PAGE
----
For someone who came into office passionate about K-12 issues, Arne Duncan will leave a big imprint on higher education. After nearly seven years as U.S. secretary of education, Mr. Duncan announced last week that he would step down in December.
During Mr. Duncan’s tenure, the department eliminated banks from the student-loan system, simplified the process of applying for financial aid, and expanded options for income-based repayment of student loans. It toughened regulations to curb recruiting abuses by for-profit colleges and aligned with the White House to push for greater consumer information in all sectors of higher education.
The way that students can obtain federal aid is now clearer, the terms for repaying student loans are more flexible, and information about colleges’ costs, their financial challenges, and their students’ outcomes is easier to find.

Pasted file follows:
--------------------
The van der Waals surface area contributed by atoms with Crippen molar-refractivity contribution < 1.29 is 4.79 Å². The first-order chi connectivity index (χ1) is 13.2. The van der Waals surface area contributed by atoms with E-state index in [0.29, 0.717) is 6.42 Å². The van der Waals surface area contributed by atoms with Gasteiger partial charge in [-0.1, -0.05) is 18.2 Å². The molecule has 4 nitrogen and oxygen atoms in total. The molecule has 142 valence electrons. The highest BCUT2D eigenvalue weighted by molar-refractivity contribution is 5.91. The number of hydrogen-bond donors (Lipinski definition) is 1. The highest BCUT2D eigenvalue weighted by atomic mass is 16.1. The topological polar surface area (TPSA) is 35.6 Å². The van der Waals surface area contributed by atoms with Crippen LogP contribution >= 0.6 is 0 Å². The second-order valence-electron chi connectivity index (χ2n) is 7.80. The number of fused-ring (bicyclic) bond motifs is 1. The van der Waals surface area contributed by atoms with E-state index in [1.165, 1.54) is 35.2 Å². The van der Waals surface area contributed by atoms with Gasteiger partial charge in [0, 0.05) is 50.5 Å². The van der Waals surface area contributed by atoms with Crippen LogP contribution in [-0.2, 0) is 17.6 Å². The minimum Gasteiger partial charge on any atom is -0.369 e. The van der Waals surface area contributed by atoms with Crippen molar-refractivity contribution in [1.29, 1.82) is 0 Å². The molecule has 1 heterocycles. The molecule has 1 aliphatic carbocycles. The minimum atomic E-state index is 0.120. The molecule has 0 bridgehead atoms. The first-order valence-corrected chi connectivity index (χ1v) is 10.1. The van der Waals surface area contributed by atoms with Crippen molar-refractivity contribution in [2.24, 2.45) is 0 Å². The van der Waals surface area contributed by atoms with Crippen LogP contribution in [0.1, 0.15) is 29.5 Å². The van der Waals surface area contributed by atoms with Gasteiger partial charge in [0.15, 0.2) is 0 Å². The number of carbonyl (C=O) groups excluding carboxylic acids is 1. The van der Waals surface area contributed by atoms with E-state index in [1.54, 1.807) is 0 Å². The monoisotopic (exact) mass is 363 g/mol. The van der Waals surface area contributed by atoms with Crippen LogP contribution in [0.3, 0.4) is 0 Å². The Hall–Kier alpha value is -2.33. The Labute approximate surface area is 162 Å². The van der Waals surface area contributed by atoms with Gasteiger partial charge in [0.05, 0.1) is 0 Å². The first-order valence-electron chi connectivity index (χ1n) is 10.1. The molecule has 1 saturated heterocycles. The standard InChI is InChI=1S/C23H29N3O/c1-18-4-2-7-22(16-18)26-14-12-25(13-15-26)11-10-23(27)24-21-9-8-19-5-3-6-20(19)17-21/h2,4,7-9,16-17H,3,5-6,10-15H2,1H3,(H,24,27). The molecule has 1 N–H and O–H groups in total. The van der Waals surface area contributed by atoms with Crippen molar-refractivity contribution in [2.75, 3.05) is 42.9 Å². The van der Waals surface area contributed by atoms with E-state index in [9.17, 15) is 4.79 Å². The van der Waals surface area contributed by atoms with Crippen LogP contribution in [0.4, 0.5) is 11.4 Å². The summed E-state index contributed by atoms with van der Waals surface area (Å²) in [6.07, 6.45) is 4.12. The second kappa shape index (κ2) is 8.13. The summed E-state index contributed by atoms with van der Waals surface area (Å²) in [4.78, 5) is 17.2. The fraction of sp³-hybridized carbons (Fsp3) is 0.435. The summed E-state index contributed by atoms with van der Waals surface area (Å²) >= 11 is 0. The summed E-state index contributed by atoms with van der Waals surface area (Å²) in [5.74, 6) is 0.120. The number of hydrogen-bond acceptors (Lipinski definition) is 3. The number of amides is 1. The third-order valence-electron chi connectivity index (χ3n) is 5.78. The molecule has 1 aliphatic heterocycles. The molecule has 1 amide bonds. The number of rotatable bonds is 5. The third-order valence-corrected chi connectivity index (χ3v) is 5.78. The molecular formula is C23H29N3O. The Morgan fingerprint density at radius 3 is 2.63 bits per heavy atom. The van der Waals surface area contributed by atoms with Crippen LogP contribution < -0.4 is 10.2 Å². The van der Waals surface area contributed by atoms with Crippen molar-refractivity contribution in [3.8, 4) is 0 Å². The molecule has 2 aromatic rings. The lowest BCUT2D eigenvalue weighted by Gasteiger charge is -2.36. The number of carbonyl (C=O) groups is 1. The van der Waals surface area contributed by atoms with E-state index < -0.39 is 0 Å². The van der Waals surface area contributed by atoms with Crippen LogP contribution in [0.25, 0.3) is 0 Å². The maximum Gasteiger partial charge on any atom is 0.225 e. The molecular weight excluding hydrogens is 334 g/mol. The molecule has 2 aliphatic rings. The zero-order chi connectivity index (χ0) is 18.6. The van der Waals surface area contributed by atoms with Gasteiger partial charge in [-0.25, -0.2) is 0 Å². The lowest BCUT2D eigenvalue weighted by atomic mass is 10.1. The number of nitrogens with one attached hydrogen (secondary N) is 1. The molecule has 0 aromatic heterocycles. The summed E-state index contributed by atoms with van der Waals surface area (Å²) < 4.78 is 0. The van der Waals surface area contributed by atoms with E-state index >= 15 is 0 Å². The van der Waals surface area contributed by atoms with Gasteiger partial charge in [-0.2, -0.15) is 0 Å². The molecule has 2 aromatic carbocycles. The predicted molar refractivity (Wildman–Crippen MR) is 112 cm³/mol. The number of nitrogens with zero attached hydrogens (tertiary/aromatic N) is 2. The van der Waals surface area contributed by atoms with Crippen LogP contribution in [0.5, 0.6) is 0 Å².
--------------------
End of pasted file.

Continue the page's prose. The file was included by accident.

It’s no surprise, then, that assessments of the secretary tend to include the terms “accountability” and “transparency.”
Many observers credit Mr. Duncan, 50, with changing the culture of the department. “He presided over a really crucial shift,” said Lauren Asher, president of the Institute for College Access and Success, an advocacy group, “from a focus on schools and lenders to a focus on students and borrowers.”
By all accounts, Mr. Duncan has deferred to colleagues on the details of most higher-education policy making. But he was more than ready to personally upbraid colleges over rising prices and low graduation rates, their handling of cases of sexual assault, their lax academic standards for athletes in big-time programs, and their resistance to greater oversight — often to the discomfort of higher-education leaders accustomed to Democratic secretaries of education who promised more money and fewer questions…read more